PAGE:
A Scented Palace by Elisabeth de Feydeau ~ book review

A Scented Palace by Elisabeth de Feydeau, cover

During the reign of Marie Antoinette, more than 5,000 people lived and worked at Versailles. Given the resulting chamber pot situation, you can understand why she spent a few thousand livres a year on perfumed toiletries.

Like other royal purveyors, Marie Antoinette’s perfumer Jean-Louis Fargeon had an intimate view of the queen’s troubled tenure and the Revolution’s bloody reforms. But unlike the majority of the queen’s circle, which was prone to spending recklessly and engaging solely in frivolous pastimes, Fargeon was a competent businessman and an intellectual who would actively support the Revolution’s aims (if not its executions). Drawing on Fargeon’s papers, historian Elizabeth de Feydeau’s A Scented Palace: The Secret History of Marie Antoinette’s Perfumer is an illuminating biography of the reviled queen and a rich introduction to the era’s perfumed luxuries.

As a member of the merchant class, Fargeon’s education included the philosophy of the Enlightenment era, as well as the art and science of his skilled trade…

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Diptyque by Elisabeth de Feydeau ~ perfume books

Diptyque by Elisabeth de Feydeau

Diptyque (2007), written by perfume author Elisabeth de Feydeau, is perhaps best described as a tribute to three friends who got together by chance, and went on to create a business with a very distinct signature. Although they came from different backgrounds, they shared a passion for art and design, and had the same views on aesthetics and presentation. This beautifully illustrated book traces back the history of Diptyque and its founders, giving an elaborate reconstruction of one of the most remarkable cult brands in perfumery.

Desmond Knox-Leet, Yves Coueslant and Christiane Gautrot opened their first shop in 1961, on the Boulevard Saint-Germain in Paris, where they initially sold plain and printed furnishing fabrics. The former lingerie store at number 34 was located near Place Maubert, and just a few steps away from the Piscine Pontoise, a well-known public swimming pool. That corner of the fifth arrondissement (Left Bank) was still a working-class area in those days, which meant that it was affordable for young entrepeneurs…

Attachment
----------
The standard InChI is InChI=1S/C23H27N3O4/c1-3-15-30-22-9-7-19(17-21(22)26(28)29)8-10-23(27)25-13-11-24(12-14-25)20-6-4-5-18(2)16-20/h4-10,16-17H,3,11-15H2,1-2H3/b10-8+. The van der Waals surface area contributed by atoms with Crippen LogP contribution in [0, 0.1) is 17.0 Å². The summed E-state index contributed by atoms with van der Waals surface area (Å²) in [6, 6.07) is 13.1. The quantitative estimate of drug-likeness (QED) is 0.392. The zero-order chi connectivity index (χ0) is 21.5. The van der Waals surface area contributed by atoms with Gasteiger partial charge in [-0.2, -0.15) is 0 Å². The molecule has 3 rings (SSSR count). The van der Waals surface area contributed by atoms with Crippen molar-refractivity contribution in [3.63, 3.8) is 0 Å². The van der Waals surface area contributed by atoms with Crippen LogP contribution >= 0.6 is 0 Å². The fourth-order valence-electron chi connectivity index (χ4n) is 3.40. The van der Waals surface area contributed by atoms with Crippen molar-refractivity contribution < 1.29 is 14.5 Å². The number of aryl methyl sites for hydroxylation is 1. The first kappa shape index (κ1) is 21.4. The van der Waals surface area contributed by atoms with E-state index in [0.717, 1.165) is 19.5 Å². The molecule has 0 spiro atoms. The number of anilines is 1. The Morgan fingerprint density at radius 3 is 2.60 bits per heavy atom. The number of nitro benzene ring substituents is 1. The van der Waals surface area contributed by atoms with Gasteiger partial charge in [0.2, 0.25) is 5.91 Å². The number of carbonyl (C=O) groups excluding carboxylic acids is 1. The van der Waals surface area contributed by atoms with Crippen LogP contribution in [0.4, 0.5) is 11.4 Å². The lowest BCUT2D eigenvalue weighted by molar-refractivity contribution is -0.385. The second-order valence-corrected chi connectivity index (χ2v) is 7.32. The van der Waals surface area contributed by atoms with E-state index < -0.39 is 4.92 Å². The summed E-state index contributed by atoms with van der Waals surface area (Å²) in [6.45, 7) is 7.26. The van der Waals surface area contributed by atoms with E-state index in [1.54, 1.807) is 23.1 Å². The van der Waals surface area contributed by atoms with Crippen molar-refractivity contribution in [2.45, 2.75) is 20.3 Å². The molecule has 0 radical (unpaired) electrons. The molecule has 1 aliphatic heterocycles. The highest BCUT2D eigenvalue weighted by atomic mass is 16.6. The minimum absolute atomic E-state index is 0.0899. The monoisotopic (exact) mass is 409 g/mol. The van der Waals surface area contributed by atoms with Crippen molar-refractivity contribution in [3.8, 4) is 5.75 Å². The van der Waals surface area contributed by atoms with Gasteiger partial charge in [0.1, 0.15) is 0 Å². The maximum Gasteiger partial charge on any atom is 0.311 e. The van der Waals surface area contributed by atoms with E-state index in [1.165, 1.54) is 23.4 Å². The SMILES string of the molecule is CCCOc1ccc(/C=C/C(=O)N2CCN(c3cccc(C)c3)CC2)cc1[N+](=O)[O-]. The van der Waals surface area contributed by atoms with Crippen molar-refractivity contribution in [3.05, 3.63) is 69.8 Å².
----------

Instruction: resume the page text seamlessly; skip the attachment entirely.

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Diptyque by Elisabeth de Feydeau ~ perfume books

Diptyque by FeydeauDiptyque, a new book by Elisabeth de Feydeau, tells the story of the cult brand established by three friends, painter Desmond Knox-Leet, set designer Yves Coueslant and decorator Christiane Gautrot, in 1961.

199 pages, 226 illustrations. In French; published by Perrin. (found via madame.lefigaro.fr)

Other books by Elisabeth de Feydeau: A Scented Palace (in English), L'un des sens : Le parfum au XXe siècle (in French, with Marie-Christine Grasse & Freddy Ghozland).

Perfume books ~ L'Un Des Sens: Le Parfum au XXe Siecle

L'Un Des Sens perfume bookL’un des sens — a French wordplay on the term indecency — was originally the title of a magazine on olfaction and perfumery, edited by Sylvie de Chirée and Brigitt Hörlin, and published somewhere in the late ’80s. I don’t know whatever became of that magazine, but the clever title was re-used in 2001 by Marie-Christine Grasse, Elisabeth de Feydeau, and Freddy Ghozland for their book on 20th century perfumes. L’un des sens (2001) is perhaps best described as a ‘hardcopy’ slideshow: it’s a lavishly illustrated, chronological compilation of perfumes launched between 1900 and 2000, from Houbigant’s Parfum Idéal to Flowers by Kenzo.

A tribute to the beauty of modern perfumery, then. So is this just another coffee-table book? No, it’s more than that. L’un des sens is different from the titles we’ve discussed so far, in that it also celebrates the great women of the past century. After all, the authors argue, perfume has been associated with femininity for the largest part of the 20th century; and indeed, the growing use of perfume is in many ways related to the liberation of women from old social restraints (think of the Victorian era, for example)…

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Perfume in the news: Marie Antoinette, unconventional fragrances & more

Elisabeth de Feydeau's biography of Marie Antoinette's perfumer, A Scented Palace, inspired Hannah Betts of the UK Times Online to pay a visit to Versailles:

…And, most evocatively, a powder-blue cabinet room, festooned with peacocks (an emblem of motherhood), with chair handles carved in the image of her favourite dog. This was the queen’s refuge, her powder room, in effect, and one still holds one’s breath in anticipation of its rouged, fragrant occupant. It was here that Marie Antoinette sought solace from stifling palace etiquette. As with today’s celebrities, chief among her confidants were her fellow image-makers: her couturière, Rose Bertin, her hairdresser, Léonard, and her perfumer, Jean-Louis Fargeon.

Read the rest of the article here, and many thanks to Ruth for the link.

The UK's Daily Record has an interesting article on some of the more unusual fragrance releases this year…

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